Schwexperiment #1: Does alliteration have magical powers?
At Schwa HQ, hardly a day goes by without someone talking about the rhyme-as-reason effect. In a nutshell: if a statement rhymes, you’re more likely to think it’s true. (Think: A Mars a day helps you work, rest and play.)
But is the phenomenon limited to rhyme? We had a sneaky suspicion the effect of alliteration might be the same. It was the perfect subject to kick off our Schwexperiments series – where we use a little scientific method to find out new things about language.
We needed to find three statements that satisfied these criteria:
1. One had to have a rhyme, one alliteration, and the other neither
2. They all had to have the same meaning
3. They all had to be potentially true, potentially false
4. They couldn’t be distractingly weird
We ended up with these three:
Control: The moon turns you crazy
Rhyme: The moon turns you into a loon
Alliteration: The moon makes you mad
Then we set up a research project on Google Surveys, putting each sentence in front of a different group of 100 people and asking them to say how true it was on a scale from 1 – 5 (where 1 meant completely untrue and 5 meant completely true).
So, what effect does alliteration have? Here’s what happened:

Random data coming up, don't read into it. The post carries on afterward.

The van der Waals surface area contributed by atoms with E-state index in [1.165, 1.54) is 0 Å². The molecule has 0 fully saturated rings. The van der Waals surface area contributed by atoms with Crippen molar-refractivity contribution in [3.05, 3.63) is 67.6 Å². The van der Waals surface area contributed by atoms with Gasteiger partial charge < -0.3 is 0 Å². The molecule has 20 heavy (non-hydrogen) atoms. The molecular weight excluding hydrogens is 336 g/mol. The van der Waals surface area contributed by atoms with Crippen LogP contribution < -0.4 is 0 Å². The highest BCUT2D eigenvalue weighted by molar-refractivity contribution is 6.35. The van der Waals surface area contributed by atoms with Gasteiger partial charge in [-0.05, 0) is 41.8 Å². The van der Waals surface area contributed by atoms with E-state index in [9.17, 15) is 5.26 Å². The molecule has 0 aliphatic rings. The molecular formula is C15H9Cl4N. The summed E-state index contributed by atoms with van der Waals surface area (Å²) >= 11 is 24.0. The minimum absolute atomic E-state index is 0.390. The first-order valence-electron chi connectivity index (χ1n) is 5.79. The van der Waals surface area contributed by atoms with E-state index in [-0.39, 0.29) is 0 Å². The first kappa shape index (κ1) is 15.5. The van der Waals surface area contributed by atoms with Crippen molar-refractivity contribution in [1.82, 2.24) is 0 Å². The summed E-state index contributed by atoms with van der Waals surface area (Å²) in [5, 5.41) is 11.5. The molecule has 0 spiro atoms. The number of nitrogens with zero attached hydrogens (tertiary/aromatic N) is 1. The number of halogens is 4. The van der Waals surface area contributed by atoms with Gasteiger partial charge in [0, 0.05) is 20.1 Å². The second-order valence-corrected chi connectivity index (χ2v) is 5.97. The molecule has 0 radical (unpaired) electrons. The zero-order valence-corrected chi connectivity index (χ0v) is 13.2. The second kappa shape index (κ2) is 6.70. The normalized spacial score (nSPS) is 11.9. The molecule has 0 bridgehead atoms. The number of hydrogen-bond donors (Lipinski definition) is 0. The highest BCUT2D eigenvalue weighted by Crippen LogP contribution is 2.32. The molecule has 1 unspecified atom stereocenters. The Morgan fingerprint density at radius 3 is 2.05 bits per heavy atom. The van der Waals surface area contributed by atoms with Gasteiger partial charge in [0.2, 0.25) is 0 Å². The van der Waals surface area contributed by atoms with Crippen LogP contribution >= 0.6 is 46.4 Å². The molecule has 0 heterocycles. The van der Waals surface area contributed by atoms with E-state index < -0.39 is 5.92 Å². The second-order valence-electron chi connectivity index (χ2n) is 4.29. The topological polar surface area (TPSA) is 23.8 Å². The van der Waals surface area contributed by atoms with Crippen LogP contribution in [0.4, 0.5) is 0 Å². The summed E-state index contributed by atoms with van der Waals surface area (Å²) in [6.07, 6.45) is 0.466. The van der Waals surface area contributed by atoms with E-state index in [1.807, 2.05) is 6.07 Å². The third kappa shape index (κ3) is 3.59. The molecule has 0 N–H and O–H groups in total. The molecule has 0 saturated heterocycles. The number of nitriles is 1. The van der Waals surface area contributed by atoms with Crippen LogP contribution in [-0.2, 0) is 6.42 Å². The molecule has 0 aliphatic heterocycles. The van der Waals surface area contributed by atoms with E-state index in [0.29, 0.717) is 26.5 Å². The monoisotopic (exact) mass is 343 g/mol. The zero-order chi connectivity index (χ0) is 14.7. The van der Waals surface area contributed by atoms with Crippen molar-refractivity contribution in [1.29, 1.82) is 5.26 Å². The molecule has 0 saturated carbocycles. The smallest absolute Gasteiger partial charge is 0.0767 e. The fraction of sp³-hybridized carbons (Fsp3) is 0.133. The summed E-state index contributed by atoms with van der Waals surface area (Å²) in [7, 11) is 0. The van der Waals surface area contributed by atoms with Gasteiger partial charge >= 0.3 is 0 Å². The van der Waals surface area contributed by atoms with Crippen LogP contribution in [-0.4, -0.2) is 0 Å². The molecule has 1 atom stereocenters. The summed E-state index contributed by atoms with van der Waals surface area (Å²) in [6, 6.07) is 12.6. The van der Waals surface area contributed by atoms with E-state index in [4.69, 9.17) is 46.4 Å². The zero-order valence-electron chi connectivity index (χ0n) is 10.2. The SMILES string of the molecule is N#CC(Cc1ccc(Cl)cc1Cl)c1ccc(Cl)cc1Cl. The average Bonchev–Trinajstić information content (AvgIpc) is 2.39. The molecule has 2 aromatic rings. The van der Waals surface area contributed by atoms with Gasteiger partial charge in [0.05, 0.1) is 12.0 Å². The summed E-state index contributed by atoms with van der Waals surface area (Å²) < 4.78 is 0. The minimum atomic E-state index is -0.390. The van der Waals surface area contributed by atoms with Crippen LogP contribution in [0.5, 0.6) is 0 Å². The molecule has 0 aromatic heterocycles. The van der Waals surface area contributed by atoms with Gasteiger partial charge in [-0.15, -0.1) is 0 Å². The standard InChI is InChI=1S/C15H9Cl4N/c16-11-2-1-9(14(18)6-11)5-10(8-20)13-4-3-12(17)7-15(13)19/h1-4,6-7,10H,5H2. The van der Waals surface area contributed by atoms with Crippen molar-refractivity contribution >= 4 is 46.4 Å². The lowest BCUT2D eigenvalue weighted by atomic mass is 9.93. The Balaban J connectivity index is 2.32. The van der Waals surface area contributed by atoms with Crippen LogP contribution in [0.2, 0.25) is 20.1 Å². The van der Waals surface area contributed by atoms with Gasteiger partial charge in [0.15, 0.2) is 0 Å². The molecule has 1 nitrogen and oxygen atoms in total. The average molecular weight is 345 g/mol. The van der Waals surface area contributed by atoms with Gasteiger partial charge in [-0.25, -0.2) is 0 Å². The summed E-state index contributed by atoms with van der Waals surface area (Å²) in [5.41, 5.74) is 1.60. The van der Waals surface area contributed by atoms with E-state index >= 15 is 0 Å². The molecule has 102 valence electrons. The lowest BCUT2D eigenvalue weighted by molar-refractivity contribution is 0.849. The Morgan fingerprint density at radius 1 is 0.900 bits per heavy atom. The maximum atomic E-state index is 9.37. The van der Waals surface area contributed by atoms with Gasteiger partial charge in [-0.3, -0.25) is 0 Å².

Take a look at the columns on the right. Those are the people who rated the statement either neutral or true. You can see that there’s no significant difference between the results for the control statement (blue) and the alliterative one (orange).
But look at the grey column (with the star above it). That’s the rhyming statement, and significantly more people said it was true compared to the control.
Take a moment to think about that for a moment. By rhyming ‘moon’ and ‘loon’, we’ve made a statement about 18% more believable. Absolute madness.
Of course, this is just one study with one set of sentences. Any number of things might affect how believable a statement is (no amount of rhyme is going to make me believe a single word Donald Trump says).
But still. Madness. It’s no wonder we’re obsessed with rhyme as reason.